Sviests (Butter) is a compact disc sampler of Latvian folklore-inspired music, also known as “post-folklore.” The CD does not have an overriding theme or style or time frame. Its only goal is to show the diversity of music that has been inspired by folk music, and therefore there’s a little bit of everything on it.
The CD begins with the groups Laiksne and Auri, both of which sing and play in a fairly traditional style. Next is Lidojošais paklājs with its mild, contemporary sound and elaborate arrangements, followed by Vilkači, the members of which focus on ancient Latvian culture and history.
Then the CD takes us to the world of ethno-jazz and the group Patina. Delve comes after that: a newer group from the Limbaži area with somewhat hypnotizing, ritual-like songs. Kristīne Kārkle and friends sing and play a first-rate rendition of “Ai, zaļā birztaliņa.” Kokle is a youth group, followed on the CD by the drums-and-bagpipes specialists, Auļi. Next is the most public face of Latvian traditional music—Skandinieki—followed by its antithesis, the pagan metal group Skyforger. If Latvian folk has made it this far, then there’s no fear that it will be lost any time soon, is there?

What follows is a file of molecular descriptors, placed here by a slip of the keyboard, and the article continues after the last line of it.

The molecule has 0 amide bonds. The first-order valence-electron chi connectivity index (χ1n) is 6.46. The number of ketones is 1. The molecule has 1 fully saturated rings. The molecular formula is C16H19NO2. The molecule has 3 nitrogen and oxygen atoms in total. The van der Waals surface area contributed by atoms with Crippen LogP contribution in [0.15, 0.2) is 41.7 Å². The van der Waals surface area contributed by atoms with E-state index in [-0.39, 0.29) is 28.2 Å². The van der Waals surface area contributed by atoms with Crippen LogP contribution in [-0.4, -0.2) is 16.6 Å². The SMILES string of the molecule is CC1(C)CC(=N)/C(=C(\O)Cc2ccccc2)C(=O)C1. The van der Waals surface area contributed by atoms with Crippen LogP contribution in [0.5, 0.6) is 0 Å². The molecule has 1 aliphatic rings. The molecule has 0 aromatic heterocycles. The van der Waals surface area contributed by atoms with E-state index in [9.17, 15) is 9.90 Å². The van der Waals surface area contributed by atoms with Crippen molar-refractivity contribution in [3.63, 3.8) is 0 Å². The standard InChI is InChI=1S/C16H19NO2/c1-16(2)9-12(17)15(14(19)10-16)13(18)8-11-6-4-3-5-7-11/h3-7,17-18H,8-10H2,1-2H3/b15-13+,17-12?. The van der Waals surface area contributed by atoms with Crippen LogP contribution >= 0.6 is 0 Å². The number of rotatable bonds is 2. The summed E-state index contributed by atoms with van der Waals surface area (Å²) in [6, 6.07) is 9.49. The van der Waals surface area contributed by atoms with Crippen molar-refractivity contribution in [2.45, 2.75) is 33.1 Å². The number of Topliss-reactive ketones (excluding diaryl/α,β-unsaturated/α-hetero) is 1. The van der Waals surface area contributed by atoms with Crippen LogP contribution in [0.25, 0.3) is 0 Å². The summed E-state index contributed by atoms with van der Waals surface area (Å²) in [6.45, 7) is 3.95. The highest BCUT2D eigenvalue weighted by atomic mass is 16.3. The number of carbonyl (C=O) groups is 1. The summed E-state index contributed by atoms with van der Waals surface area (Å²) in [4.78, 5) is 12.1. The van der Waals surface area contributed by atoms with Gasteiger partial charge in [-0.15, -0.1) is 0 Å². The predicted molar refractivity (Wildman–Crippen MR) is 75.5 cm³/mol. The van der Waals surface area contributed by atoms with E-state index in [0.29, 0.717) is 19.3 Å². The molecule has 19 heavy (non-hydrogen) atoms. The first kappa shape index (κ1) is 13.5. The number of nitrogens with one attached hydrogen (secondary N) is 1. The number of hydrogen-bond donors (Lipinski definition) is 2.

The next two groups on the CD are Trejasmens, a group that focuses on ancient warrior culture, and Dūdinieks, a project that creates modern musical arrangements for folk dance clubs. Kārkle then sings again, but this time with her original group, Ceiruleits. Next is the group Lāns and its delicate, ephemeral sound, followed by the Liv group Kala Jeng headed by Julgī Stalte. We hear Laiksne once more towards the end of the CD, and then Zane Šmite’s folk-avant-garde group Rīsa zvejnieki. The CD concludes with Visi vēji, a short-lived but popular and influential post-folklore group.
All in all, the variety included on Sviests shows an honest cross-section of the constantly changing post-folklore scene in Latvia. Some well-known groups have been left out, but some lesser-known groups have been brought to light. The liner notes offer a short description (in Latvian) of each group and a list of its participants.
But why is the CD named “butter,” of all things? Especially when you take into account that in Latvian slang sviests means something that hasn’t turned out.
Maybe that’s what the CD sounds like to some: just a mess of unrelated music. But the name Sviests was chosen for other reasons. First of all, butter is a quintessentially Latvian product. Secondly, butter isn’t really a pure product, because in order to make butter, you need to take cream and churn and beat it until you finally get butter. But the result tastes just as good as the original product. The same goes for post-folklore: it’s highly processed folk music, but the result sounds just as good as the original. Thirdly, Latvians nowadays buy more margarine than butter—an analogy to the small part of the population who actually listen to and work with folk music.
In any case, this CD has definitely turned out and offers something for everybody who appreciates musical innovation.
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